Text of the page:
MVP (a.k.a MVC) in VB.NET

Model-view-controller is an old, old, old but very good idea. It encourages the separation of model, presentation and control from each other. It’s used in so many places I can’t name them but frameworks like: Struts and Ruby-On-Rails actually enforce it.

For a long time it seems to me that Microsoft has lagged behind in allowing us to use this idea. Their once flagship product, Visual Basic 6, makes it almost impossible to write good MVC code. First of all, in VB6 there is no real inheritance which makes writing good models difficult. Secondly, if those models should contain any items that generate events then those items can not be defined in a class module and must be made public. Sure you can simulate and work-around these things by various means but in the end you will just be fighting the language. And that is never good.

So it’s good to see VB.NET, or .NET 2.0 to be precise, not only has excellent object support but a mechanism that can be used for MVC is actually built into the language. Continue reading “MVP (a.k.a MVC) in VB.NET”

if they’re the same thing do nothing, if they’re different things do something

So I’m inspired by this post at the Daily WTF. The problem happens quite a lot in Java and I’m sure I’ve come across it myself at least once.

The central issue is, how do you safely (i.e. no NPE!) and cleanly compare two values where both could be null?

It’s only a small challenge, I grant you, but the code sample they have at WTF will return false if two Boolean’s have the same value, including nulls. Continue reading “if they’re the same thing do nothing, if they’re different things do something”

refused by my own credit scoring system!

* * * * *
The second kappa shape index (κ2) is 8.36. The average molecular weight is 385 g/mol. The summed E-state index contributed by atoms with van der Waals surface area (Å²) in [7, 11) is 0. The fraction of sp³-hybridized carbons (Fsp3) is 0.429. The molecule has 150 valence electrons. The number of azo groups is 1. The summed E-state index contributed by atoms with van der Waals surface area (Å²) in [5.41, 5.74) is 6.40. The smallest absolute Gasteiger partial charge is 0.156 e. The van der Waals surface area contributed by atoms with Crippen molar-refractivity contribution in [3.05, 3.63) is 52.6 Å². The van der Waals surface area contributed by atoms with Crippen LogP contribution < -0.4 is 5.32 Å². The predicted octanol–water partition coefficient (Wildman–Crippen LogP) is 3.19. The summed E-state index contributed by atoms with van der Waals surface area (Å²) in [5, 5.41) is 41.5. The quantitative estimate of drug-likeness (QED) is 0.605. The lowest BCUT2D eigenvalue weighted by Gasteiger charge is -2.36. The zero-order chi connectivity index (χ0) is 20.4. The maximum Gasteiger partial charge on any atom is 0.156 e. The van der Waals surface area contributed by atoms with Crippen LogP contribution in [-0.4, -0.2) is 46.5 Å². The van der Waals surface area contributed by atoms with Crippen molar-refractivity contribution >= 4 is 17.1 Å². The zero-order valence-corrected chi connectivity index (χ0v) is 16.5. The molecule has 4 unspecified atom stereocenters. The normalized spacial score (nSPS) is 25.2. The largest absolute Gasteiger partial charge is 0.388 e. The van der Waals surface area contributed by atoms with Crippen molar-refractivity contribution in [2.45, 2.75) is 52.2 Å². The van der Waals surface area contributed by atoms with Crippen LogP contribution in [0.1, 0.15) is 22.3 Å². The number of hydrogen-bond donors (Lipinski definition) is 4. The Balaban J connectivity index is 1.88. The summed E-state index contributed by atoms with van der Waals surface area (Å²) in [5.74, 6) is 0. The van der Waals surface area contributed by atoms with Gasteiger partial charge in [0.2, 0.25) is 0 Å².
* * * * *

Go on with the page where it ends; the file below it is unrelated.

My wife and I recently purchased a new car. After much looking around on the market and test driving and the like we decided to purchase a vehicle through a company that I had previously worked for.

I agreed to purchasing the car on 0% finance and was promptly taken to a private room to go through their credit searching system. No one was as surprised as me to discover that the credit searching system I had worked on 10 years previously, at the finance arm of the company, was still functioning and was about to credit check me!

There was a brief moment when I had to cast my mind back to make sure that I hadn’t left any ‘testing’ back doors in the application that I might trigger if I was to apply but then I remembered that I had not because I had a feeling that one day it might come back to haunt me. Relieved about this I settled down to the long drawn out question and answer process that is credit scoring in the UK. But then something strange happened (room spins) Continue reading “refused by my own credit scoring system!”

rozenshtein method for pivoting relational data

I came across this blog entry while trying to make up for the fact that SQL server 8 does not have the PIVOT statement that I needed. It’s taken from a book (that I don’t have) by Rozenshtein on advanced database queries.
The blog explanation is lengthy and a little confusing but the idea is deceptively simple. It hinges around being able make a column expression that can ‘select’ data.

Continue reading “rozenshtein method for pivoting relational data”